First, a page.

Jozef Imrich, name worthy of Kafka, has his finger on the pulse of any irony of interest and shares his findings to keep you in-the-know with the savviest trend setters and infomaniacs.
''I want to stay as close to the edge as I can without going over. Out on the edge you see all kinds of things you can't see from the center.''
By: Leandra Lederman There is an extensive set of literatures on tax compliance and evasion, often discussing the traditional economic model (the deterrence model) and/or behavioral theories such as social norms or tax morale. (For recent examples summarizing the theories, see this article by … Continue reading
The minute the government brings in new tax laws, the Big Four accounting firms get cracking on the loopholes for their multinational clients. It matters not that EY, PwC, KPMG and Deloitte are the biggest beneficiaries of government consulting contracts, they are also the masterminds of global tax avoidance. Michael West reports on the case of the Kiwi corporate raider, Graeme Hart, the once venerable Burns Philp and its accountant Deloitte.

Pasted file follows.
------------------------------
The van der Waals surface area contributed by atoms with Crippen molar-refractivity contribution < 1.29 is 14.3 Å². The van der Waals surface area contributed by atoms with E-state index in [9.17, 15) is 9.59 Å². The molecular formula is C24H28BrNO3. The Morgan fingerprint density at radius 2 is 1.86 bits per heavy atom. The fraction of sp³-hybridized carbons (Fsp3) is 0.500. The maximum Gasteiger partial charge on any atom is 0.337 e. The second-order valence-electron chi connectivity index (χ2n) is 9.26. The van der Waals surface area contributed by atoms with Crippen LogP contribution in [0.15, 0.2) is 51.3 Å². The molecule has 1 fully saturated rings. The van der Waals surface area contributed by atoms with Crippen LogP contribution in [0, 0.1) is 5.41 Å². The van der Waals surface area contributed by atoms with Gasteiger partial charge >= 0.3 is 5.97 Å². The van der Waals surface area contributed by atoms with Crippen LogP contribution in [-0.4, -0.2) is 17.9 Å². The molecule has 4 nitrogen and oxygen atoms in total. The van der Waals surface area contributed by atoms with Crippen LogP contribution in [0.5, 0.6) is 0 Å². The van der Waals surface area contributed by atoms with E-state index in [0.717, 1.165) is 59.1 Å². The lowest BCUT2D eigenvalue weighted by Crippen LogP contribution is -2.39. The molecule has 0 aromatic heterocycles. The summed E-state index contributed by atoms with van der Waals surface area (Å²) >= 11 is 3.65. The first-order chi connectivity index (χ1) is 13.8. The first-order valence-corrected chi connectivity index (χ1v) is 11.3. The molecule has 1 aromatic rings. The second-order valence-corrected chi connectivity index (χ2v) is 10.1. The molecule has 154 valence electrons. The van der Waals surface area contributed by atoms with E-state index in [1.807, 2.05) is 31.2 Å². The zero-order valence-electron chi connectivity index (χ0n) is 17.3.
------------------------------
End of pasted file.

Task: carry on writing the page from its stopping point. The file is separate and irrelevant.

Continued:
Australia’s largest coal producer, the secretive Swiss commodities trader, Glencore, topped our Top 40 Tax Dodgers chart last year. This year, it is not even on the list.
What happened? Did it suddenly pay a lot of tax? No, tax payable was precisely $1,000 – a suspiciously round number which appears to be either a total fluke or a cheeky wave to yours truly. Total income for this one Glencore entity was almost $15 billion for the 2017 year alone. Sneaky coal giant Glencore drops off the top 40 tax dodgers
Google ramps up the ‘double Irish’ before closing time The Irish Times
‘Google and the other large companies that form part of the global tech vanguard are squeezing every last drop out of the “double Irish, Dutch sandwich” tax-avoidance trick before the loophole is finally closed by the State next year.‘
At its National Conference in Adelaide on 16-18 December 2018, Labor released a
paper for delegates entitled, "A Fair Go For Australia". While the paper does not
mention Labor's key proposal to restrict cash refunds of excess franking
credits, it does outline the following policy items of interest